Monday, April 14, 2014

ITLS Students at USU Graduate Research Symposium


 

ITLS PhD students, Gisela Martiz, Whitney King, Jeffrey Thayne and Mason Lefler presented their research at 2014 USU Graduate Student Research Symposium .


The Graduate Student Research Symposium took place on Thursday, April 10th, as part of Research Week 2014 activities. 


(in the photos: Jeffrey Thayne [top right] and Gisela Martiz [bottom left])

Gisela Martiz won the best poster award. 

Craft Technologies Game Hour


Friday, April 11, 2014

Summer Scratch Camps at USU for kids entering grade 5-8



Here is an exciting summer opportunity for kids entering grades 5-8! Please help us spread the news so that many kids can enjoy and learn from this experience.

Scratch Camp
Do you like to create stories, cartoons, games, and other fun projects? Scratch Camp is a project of the Active Learning Lab at USU. Scratch is a visual programming language built at MIT that helps kids learn to program, as well as other important skills like logic, math, and creativity. This camp is supported by a NSF Grant and has a research component. Explore with Scratch allows for fun, creative expression with computers to develop stories, games, and artwork! 

June 2-6: 5th-6th graders
June 16-20: 7th & 8th graders
July 14-18: 5th-8th grade girls


Intro to Scratch 2.0 from ScratchEd on Vimeo.

See the link below for details on registering.



Wednesday, April 9, 2014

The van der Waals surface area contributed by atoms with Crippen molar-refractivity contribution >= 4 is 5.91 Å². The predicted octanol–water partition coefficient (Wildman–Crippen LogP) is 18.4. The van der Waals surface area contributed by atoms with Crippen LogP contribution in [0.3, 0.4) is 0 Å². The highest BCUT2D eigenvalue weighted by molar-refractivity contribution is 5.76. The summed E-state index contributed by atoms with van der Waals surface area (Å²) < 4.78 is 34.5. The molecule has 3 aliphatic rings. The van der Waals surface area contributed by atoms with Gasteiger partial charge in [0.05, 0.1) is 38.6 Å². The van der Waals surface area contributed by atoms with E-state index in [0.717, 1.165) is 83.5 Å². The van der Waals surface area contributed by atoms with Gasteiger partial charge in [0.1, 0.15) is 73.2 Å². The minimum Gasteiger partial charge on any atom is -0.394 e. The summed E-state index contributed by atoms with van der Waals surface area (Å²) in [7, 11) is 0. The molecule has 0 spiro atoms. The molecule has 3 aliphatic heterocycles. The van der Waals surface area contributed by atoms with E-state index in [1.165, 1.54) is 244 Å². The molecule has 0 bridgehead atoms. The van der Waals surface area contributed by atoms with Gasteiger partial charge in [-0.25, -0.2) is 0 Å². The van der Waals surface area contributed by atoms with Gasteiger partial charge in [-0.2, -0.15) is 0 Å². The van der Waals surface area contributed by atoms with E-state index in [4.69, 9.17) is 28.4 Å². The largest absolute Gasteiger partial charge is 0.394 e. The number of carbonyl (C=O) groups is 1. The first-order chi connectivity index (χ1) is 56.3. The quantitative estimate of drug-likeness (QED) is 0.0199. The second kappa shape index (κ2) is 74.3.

Dr. Lee's Special Extended Address at 2014 AERA

Dr. Victor Lee gave a special extended address at the 2014 Annual Meeting of the American Educational Research Association in Philadelphia earlier this week as a recipient of the Jan Hawkins Award for Early Career Contributions to Humanistic Research & Scholarship in Learning Technologies in 2013. This award recognizes the top early career professors pursuing innovative research related to educational technology, and was named after Dr. Jan Hawkins, a highly accomplished developmental psychologist who pioneered early and influential research on the use of technology in education.

Dr. Lee’s presentation was titled “How it is, how it is, and how it can be: A reflection on strategies for bringing body data into designed learning environments”. His presentation covered some of his currently funded work to introduce wearable sensor devices into elementary school classrooms and his study of the Quantified Self movement.
 
Congratulations, Victor! 

Friday, April 4, 2014

New Summer Course- Special Topics: Sociocultural Perspectives



 Announcing: 
Summer Graduate Level Course on Sociocultural Perspectives:
ITLS 6870/7870 - Current Issues ST: Sociocultural Perspectives  

Instructor: Dr. Deborah Fields
Campus (or virtual) 7-week main session: Jun 2 - Jul 16

Are you interested in going deeper in sociocultural theories of learning and identity? Want to read original works by the likes of Lev Vygotsky, Barbara Rogoff, and John Dewey? Join other masters and doctoral students in taking this seven-week summer course where we will read core books, both classic and contemporary, related to “Sociocultural Perspectives” on learning, motivation, and identity.

The course structure is simple, modeled as a scholarly reading group. We will read one book per week. Six books have been pre-chosen, and the seventh is a book your choice. Each week we will discuss the books together in aTuesday evening session (you may participate virtually, on the phone, or in person) in addition to online discussion boards. Writing will focus on weekly book reviews with the goal of each student developing notes and abstracts that will help them think critically and gather notes for writing literature reviews in the future.